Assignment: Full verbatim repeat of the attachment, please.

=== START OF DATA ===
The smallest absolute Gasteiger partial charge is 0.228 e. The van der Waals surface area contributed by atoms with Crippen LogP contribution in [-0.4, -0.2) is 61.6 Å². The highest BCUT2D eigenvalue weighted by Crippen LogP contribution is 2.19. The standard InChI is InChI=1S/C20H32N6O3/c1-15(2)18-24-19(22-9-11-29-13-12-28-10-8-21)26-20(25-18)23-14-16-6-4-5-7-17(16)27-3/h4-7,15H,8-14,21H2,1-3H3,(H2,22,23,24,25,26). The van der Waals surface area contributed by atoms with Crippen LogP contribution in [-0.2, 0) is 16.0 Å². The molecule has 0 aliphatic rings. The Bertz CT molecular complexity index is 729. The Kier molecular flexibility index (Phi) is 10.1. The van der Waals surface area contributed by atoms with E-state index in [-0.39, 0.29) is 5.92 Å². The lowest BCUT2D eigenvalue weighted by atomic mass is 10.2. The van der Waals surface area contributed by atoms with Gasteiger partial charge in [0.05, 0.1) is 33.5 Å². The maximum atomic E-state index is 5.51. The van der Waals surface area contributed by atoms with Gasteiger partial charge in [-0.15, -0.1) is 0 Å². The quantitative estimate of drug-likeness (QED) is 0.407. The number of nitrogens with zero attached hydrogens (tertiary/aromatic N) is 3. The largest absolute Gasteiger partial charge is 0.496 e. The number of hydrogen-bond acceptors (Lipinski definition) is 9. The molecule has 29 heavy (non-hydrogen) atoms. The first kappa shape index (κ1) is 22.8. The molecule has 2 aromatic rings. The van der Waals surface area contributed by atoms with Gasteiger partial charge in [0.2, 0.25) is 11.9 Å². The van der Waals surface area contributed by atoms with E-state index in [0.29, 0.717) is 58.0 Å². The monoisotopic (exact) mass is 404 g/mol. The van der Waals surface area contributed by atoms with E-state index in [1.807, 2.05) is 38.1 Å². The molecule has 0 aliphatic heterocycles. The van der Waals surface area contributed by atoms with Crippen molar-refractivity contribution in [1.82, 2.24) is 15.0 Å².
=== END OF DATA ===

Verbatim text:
The smallest absolute Gasteiger partial charge is 0.228 e. The van der Waals surface area contributed by atoms with Crippen LogP contribution in [-0.4, -0.2) is 61.6 Å². The highest BCUT2D eigenvalue weighted by Crippen LogP contribution is 2.19. The standard InChI is InChI=1S/C20H32N6O3/c1-15(2)18-24-19(22-9-11-29-13-12-28-10-8-21)26-20(25-18)23-14-16-6-4-5-7-17(16)27-3/h4-7,15H,8-14,21H2,1-3H3,(H2,22,23,24,25,26). The van der Waals surface area contributed by atoms with Crippen LogP contribution in [-0.2, 0) is 16.0 Å². The molecule has 0 aliphatic rings. The Bertz CT molecular complexity index is 729. The Kier molecular flexibility index (Phi) is 10.1. The van der Waals surface area contributed by atoms with E-state index in [-0.39, 0.29) is 5.92 Å². The lowest BCUT2D eigenvalue weighted by atomic mass is 10.2. The van der Waals surface area contributed by atoms with Gasteiger partial charge in [0.05, 0.1) is 33.5 Å². The maximum atomic E-state index is 5.51. The van der Waals surface area contributed by atoms with Gasteiger partial charge in [-0.15, -0.1) is 0 Å². The quantitative estimate of drug-likeness (QED) is 0.407. The number of nitrogens with zero attached hydrogens (tertiary/aromatic N) is 3. The largest absolute Gasteiger partial charge is 0.496 e. The number of hydrogen-bond acceptors (Lipinski definition) is 9. The molecule has 29 heavy (non-hydrogen) atoms. The first kappa shape index (κ1) is 22.8. The molecule has 2 aromatic rings. The van der Waals surface area contributed by atoms with Gasteiger partial charge in [0.2, 0.25) is 11.9 Å². The van der Waals surface area contributed by atoms with E-state index in [0.29, 0.717) is 58.0 Å². The monoisotopic (exact) mass is 404 g/mol. The van der Waals surface area contributed by atoms with E-state index in [1.807, 2.05) is 38.1 Å². The molecule has 0 aliphatic heterocycles. The van der Waals surface area contributed by atoms with Crippen molar-refractivity contribution in [1.82, 2.24) is 15.0 Å².